But the content I produce is editorially independent from any sponsors, and living in a way that is respectful to our environment is something I cared about long before I got this job – I am keen to share ways to do this to a wider audience.  I can also take some comfort in the knowledge that it is largely accepted that sponsored content will become more and more commonplace as the future profitably of journalism grows increasingly uncertain. Besides, it’s important not to dwell on these sorts of doubts for too long, or I’d never get anything done.

What is slightly harder to come to terms with is the criticism from people you know personally; who question your suitability for the role you have taken on. The key lesson to learn here – and it’s good to learn this one early on, too – is that these people are not worth your time, focus or energy. The only people you should surround yourself with are those who congratulate you and wish you well.

It’s all worth it in the end

How patronising are those seven words? Yeah, I know. I was on the receiving end of so many of these types of phrases for the best part of a year. ‘It’ll all be worth it in the end.’ ‘Something will come along eventually.’ ‘The perfect job is just around the corner.’ I’ve had them all, and those comments were followed by a strong desire to punch whoever had said them in the face. But, actually, they were (dare I said it?) right.


All your hard work is not for nothing. You are not putting this much effort into your  journalism courses, NCTJ qualifications,  job applications, internships and work experience placements for nothing. As Dev Patel’s character in The Best Exotic Marigold Hotel says: “Everything will be alright in the end, so if it is not alright, it is not the end.”

This post originally appeared on Wannabe Hacks.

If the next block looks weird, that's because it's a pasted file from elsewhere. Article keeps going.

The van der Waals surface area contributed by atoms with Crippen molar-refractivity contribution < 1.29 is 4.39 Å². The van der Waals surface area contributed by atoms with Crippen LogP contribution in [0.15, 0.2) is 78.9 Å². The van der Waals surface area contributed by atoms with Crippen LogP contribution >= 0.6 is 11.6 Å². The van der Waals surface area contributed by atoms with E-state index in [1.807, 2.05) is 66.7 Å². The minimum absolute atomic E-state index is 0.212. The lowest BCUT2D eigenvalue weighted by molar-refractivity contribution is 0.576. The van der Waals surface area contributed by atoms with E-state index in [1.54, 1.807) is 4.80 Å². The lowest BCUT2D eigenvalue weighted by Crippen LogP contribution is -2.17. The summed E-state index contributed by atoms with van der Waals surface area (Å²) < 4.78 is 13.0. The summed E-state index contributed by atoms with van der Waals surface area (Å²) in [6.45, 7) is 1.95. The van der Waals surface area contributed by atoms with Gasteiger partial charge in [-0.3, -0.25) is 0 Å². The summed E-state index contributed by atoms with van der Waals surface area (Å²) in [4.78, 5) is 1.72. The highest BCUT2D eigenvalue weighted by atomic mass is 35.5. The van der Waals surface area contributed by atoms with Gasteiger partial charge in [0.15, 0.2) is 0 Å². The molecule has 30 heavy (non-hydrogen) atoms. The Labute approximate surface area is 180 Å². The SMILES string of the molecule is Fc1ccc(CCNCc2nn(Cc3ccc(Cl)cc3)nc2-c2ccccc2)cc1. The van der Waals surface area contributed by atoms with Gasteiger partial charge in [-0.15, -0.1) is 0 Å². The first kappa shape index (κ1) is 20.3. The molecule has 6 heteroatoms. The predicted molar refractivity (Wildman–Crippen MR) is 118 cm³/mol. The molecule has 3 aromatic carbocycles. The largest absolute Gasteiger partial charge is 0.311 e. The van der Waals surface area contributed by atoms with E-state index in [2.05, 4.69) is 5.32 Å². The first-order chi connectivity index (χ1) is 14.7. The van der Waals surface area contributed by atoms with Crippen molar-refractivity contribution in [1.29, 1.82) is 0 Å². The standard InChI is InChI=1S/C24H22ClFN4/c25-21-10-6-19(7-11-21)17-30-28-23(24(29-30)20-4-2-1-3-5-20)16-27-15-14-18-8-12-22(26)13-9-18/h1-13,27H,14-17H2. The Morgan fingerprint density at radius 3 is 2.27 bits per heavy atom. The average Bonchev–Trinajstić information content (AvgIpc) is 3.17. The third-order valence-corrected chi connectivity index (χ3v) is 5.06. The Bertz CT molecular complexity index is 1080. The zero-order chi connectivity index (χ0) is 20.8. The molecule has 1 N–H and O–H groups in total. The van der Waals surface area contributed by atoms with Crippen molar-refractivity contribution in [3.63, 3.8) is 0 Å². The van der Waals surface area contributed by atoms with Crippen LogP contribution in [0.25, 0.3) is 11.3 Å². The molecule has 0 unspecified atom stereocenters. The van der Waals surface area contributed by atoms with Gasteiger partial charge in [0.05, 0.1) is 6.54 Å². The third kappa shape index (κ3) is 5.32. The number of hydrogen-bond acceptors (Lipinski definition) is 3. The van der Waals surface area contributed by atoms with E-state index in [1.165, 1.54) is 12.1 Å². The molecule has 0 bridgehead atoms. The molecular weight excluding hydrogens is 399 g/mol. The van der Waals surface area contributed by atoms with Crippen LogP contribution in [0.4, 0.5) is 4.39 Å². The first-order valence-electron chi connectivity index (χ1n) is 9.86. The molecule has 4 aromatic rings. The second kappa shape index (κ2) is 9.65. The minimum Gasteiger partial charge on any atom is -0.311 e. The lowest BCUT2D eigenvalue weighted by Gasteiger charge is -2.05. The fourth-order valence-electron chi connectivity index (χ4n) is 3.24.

Staying positive while looking for a job in journalism

I’ve been applying for journalism jobs since April and to be honest, I never thought I’d be in this position. With all the ‘necessary’ qualifications (BA, MA, NCTJ) and a decent amount of experience under my belt, I had always hoped that I’d be one of the lucky ones who landed a job pretty quickly. Needless to say, still being unemployed after nine months has not contributed positively to my confidence or self-esteem.

And although sometimes I feel like I’m totally alone in this, I know that I’m not, and that there are many of you out there who could also seriously use a morale boost.

There are no quick fixes to feeling better about your plight, but aside from turning to class A drugs as one Twitter user suggested, here are a few things I have found to help me feel slightly more positive in this bleak, bleak world.

(For added effect, listen to this snippet of musical sunshine while reading.)

Give yourself a break

It’s often said that applying for jobs is a full time job in itself. You spend hours on a single job application, you trawl every job website possible looking for the next round of positions to apply for, and you read every article under the sun looking for new nuggets of advice that will set your application apart from all the rest. And even when you’re not doing any of this, you’re constantly thinking about it and feeling guilty that you’re not doing it.

“How can I possibly have a cup of tea and settle down to watch Coronation Street when somebody, somewhere may have posted a new job I need to apply for right this very second?!” Sound familiar?